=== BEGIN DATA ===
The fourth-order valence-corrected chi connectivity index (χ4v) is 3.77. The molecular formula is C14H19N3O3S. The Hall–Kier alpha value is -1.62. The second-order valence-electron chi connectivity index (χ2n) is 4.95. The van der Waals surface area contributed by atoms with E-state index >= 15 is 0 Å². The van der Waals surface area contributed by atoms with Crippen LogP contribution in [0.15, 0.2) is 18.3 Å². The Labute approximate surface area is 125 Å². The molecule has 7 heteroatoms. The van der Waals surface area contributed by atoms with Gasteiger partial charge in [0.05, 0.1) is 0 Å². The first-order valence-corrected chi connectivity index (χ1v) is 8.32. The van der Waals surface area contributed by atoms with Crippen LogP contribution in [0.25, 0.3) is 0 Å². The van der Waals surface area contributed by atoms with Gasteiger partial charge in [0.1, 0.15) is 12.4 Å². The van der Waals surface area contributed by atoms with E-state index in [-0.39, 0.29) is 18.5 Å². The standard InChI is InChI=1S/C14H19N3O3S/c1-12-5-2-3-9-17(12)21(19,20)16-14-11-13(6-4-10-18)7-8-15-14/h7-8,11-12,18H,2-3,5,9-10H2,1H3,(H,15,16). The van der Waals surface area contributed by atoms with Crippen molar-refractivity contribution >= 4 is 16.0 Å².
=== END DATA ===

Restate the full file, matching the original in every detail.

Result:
The fourth-order valence-corrected chi connectivity index (χ4v) is 3.77. The molecular formula is C14H19N3O3S. The Hall–Kier alpha value is -1.62. The second-order valence-electron chi connectivity index (χ2n) is 4.95. The van der Waals surface area contributed by atoms with E-state index >= 15 is 0 Å². The van der Waals surface area contributed by atoms with Crippen LogP contribution in [0.15, 0.2) is 18.3 Å². The Labute approximate surface area is 125 Å². The molecule has 7 heteroatoms. The van der Waals surface area contributed by atoms with Gasteiger partial charge in [0.05, 0.1) is 0 Å². The first-order valence-corrected chi connectivity index (χ1v) is 8.32. The van der Waals surface area contributed by atoms with Crippen LogP contribution in [0.25, 0.3) is 0 Å². The van der Waals surface area contributed by atoms with Gasteiger partial charge in [0.1, 0.15) is 12.4 Å². The van der Waals surface area contributed by atoms with E-state index in [-0.39, 0.29) is 18.5 Å². The standard InChI is InChI=1S/C14H19N3O3S/c1-12-5-2-3-9-17(12)21(19,20)16-14-11-13(6-4-10-18)7-8-15-14/h7-8,11-12,18H,2-3,5,9-10H2,1H3,(H,15,16). The van der Waals surface area contributed by atoms with Crippen molar-refractivity contribution >= 4 is 16.0 Å².